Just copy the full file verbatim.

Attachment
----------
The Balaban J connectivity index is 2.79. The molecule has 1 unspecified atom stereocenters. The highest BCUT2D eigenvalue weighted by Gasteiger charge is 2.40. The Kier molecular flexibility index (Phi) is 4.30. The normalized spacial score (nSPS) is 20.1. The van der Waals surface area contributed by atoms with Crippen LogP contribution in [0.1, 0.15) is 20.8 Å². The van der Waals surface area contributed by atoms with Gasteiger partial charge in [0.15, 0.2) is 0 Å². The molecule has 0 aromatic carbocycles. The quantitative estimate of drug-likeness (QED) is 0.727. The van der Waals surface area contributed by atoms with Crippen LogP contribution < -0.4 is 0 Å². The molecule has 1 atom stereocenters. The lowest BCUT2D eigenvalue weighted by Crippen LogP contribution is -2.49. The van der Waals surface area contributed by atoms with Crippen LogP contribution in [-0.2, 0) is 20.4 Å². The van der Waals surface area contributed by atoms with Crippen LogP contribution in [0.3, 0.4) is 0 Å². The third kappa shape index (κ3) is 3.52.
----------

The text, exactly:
The Balaban J connectivity index is 2.79. The molecule has 1 unspecified atom stereocenters. The highest BCUT2D eigenvalue weighted by Gasteiger charge is 2.40. The Kier molecular flexibility index (Phi) is 4.30. The normalized spacial score (nSPS) is 20.1. The van der Waals surface area contributed by atoms with Crippen LogP contribution in [0.1, 0.15) is 20.8 Å². The van der Waals surface area contributed by atoms with Gasteiger partial charge in [0.15, 0.2) is 0 Å². The molecule has 0 aromatic carbocycles. The quantitative estimate of drug-likeness (QED) is 0.727. The van der Waals surface area contributed by atoms with Crippen LogP contribution < -0.4 is 0 Å². The molecule has 1 atom stereocenters. The lowest BCUT2D eigenvalue weighted by Crippen LogP contribution is -2.49. The van der Waals surface area contributed by atoms with Crippen LogP contribution in [-0.2, 0) is 20.4 Å². The van der Waals surface area contributed by atoms with Crippen LogP contribution in [0.3, 0.4) is 0 Å². The third kappa shape index (κ3) is 3.52.